Millennium Post
Opinion

A prairie fire reduced to charcoal

The national media’s lack of interest about the day-long seminar at the auditorium of School of Social Sciences, Jawaharlal Nehru University on 5 October, captioned Voices of Naxalbari and The Way Ahead, under the aegis of Communist Party of India [Marxist–Leninist] Janashakti group despite the presence of legendary personalities like 95-year old Mujibur Rahman and octogenarian Khokan Majumdar [real name Abdul Hamid], Shanti Munda and Khudan Mullick proves that the ‘prairie fire’ of 1967 is reduced to a half-burnt charcoal. They were next to Charu Majumdar [CM], Kanu Sanyal, Souren Bose and Jangal Santhal but the ‘spring thunder’ [coined by Radio Peking] is now an inaudible cry.

Majumdar [82], who left Naxalbari three decades back, has a speech problem following a cerebral stroke. He admitted that barring a ‘mass line’, peoples’ movement can’t be effective. He snapped fingers at CM for the slogan, China’s chairman is our chairman. Indeed, CM, exhibiting almost a kind of canine subservience to the chairman of Communist Party of China Mao Zedong, ‘I am the member of the Communist Party of China, of the West Bengal Unit’, [he quipped when his proposal for celebrating the anniversary of Chinese Revolution – 1 October 1963 – inside Dum Dum Jail was turned down by all other pro-CPC comrades of undivided CPI, but CPC through
Jen-min jih-pao
[Peking Review] on 5 July 1967, greeted the Naxalbari revolt with the following words: ‘This is Mao Tse-tung’s road, the road to victory for revolutions of all oppressed nations and people.’ An inspired CM, the first general secretary of CPI[M-L], had his slogan embossed in graffittis all over eastern India in 1969 and early 1970 – ‘Our victory is certain, since the Chairman of China is our chairman and the path of China [Chinese Revolution] is our path is victory’.

So when Bose, returning from China in late 1970, meeting Mao and the Premier Zhou Enlai, next to Mao in CPC, told CM what the CPC leaders said through Zhou [According to them, Chairman of China is our chairman is a wrong line. More than that, they do not approve the line of annihilation of class enemies. They endorse the direction of our line but said that we should rectify these errors], CM was stupefied and said, ‘Strange! On the other day, they supported the politics of annihilating class enemies through Radio Peking’. This conversation is vividly narrated by Ashok Kumar Mukhopadhyay in now-serialised novel in Bengali A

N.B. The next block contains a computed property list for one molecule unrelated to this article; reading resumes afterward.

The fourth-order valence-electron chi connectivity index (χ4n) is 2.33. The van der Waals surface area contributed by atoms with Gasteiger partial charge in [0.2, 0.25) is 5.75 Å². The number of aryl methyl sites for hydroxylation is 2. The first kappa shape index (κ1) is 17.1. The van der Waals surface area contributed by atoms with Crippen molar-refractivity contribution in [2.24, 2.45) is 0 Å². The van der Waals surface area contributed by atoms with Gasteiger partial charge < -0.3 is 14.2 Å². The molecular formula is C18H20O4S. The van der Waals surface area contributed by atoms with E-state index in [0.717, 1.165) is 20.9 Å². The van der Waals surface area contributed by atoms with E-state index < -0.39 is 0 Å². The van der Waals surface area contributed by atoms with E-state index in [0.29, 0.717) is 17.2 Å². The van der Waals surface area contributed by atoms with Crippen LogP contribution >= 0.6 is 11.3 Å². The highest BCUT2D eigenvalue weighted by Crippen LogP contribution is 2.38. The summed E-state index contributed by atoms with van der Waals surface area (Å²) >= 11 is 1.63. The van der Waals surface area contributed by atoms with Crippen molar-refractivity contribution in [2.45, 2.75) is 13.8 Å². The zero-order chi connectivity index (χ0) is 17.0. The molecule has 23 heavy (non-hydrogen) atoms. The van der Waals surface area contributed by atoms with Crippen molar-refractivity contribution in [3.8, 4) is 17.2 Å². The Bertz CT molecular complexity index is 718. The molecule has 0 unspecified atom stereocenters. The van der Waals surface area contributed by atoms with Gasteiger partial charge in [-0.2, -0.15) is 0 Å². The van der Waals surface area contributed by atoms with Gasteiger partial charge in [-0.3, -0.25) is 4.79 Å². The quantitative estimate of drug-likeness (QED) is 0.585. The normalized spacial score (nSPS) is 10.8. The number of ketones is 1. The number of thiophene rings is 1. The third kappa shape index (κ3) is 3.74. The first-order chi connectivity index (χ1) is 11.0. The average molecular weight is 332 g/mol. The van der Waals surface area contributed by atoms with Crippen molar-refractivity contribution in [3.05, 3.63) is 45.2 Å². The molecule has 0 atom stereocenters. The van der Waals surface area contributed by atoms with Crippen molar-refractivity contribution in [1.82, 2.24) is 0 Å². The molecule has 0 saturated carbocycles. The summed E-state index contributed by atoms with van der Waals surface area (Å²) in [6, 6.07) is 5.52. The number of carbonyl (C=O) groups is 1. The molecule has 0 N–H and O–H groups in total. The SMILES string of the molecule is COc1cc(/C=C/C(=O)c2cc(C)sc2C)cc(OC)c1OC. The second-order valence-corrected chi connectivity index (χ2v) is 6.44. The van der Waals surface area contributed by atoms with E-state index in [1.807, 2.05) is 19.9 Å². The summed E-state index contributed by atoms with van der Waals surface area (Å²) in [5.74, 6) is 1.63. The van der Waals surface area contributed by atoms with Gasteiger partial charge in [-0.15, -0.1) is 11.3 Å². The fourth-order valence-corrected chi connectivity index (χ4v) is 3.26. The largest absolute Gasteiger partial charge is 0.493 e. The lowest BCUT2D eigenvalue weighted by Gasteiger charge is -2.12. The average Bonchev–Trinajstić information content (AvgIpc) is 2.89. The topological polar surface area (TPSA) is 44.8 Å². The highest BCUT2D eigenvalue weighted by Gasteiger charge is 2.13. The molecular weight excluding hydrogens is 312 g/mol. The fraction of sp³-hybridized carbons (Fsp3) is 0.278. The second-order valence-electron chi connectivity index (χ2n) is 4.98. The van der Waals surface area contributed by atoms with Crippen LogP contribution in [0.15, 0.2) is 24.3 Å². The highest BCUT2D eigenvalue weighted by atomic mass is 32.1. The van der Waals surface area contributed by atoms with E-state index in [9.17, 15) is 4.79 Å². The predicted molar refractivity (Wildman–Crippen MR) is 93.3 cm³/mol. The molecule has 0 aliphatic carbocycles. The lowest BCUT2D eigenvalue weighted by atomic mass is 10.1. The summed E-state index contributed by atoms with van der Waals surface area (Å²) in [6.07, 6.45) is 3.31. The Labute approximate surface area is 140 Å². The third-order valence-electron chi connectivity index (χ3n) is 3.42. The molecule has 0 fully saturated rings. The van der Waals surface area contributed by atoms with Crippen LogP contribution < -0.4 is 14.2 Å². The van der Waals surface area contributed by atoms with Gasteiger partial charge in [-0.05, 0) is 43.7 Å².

t-ta Nawtar Surya
on the genesis and decline of the Naxalbari struggle.

Asked CM, ‘What did the sahibs say?’

‘Not congenial, Charuda’, said Souren.

‘Why? What happened? Tell me.’

CM’s face was reddened. Jyoti Basu, in his two-volume biography, Jyotibabur Sange [Along with Jyotibabu], based on interviews for days together with the late Biplab Dasgupta, former CPI[M] MP and CC member gave a snapshot of CM’s blind pro-Mao line inside the jail. One day CM suddenly said, ‘I would feel proud if we declare our party as a constituent of the Communist Party of China and chairman of Communist Party of China as our chairman’. I reacted saying straight, ‘Look, after these words from you, there is no point in discussing politics with you. But as we are in jail, we will discuss movies, weather but not politics’.

Unfortunately, all the variants of CPI[M-L] are still enamoured of eight documents of CM. In the second one, CM blasted inner-party democracy by distorting Leninist principles of democratic centralism, ‘The Marxist truth of democratic centralism is that the party directive coming from higher leadership must be carried out.

Because the party’s highest leader is he who has firmly established himself as a Marxist through a long period of movements and theoretical debates. We have the right to criticise party decisions; but once a decision has been taken, if any one criticises it without implementing it, or obstructs work, or hesitates to implement it, he will be guilty of the serious offence of violating party discipline. This petty-bourgeois sort of thinking inside the party leads the party on to the verge of destruction. And this is the manifestation of petty-bourgeois thinking inside the Party.’ Nowhere did Lenin misinterpreted democratic centralism this way, leave alone Marx. CM’s mindset suited often to ‘barrack communism.

Various CPI[M-L] factions have in their state and central offices photograph of CM alongside Marx, Engels, Lenin, Stalin and Mao. Personality cult is still a feature of naxalites/maoists. Small wonder, naxalism is confined to the Jawaharlal Nehru University. None from the CPI[M-L] liberation’s student front, AISA, was present at the seminar. Someone from them could present a bouquet to those nostalgic revolutionaries. Was it because they are with Janashkti group of CPI[M-L]? AISA behaves more like a party unit than a mass front. What impression did this abstention made on veteran political theorist such as Prof Randhir Singh, Delhi University professor Saroj Giri and PUCL leader Gautam Navlakha? The act of splitting communist parties reflects petty-bourgeois revolutionism.

Sankar Ray is a Kolkata based veteran journalist.
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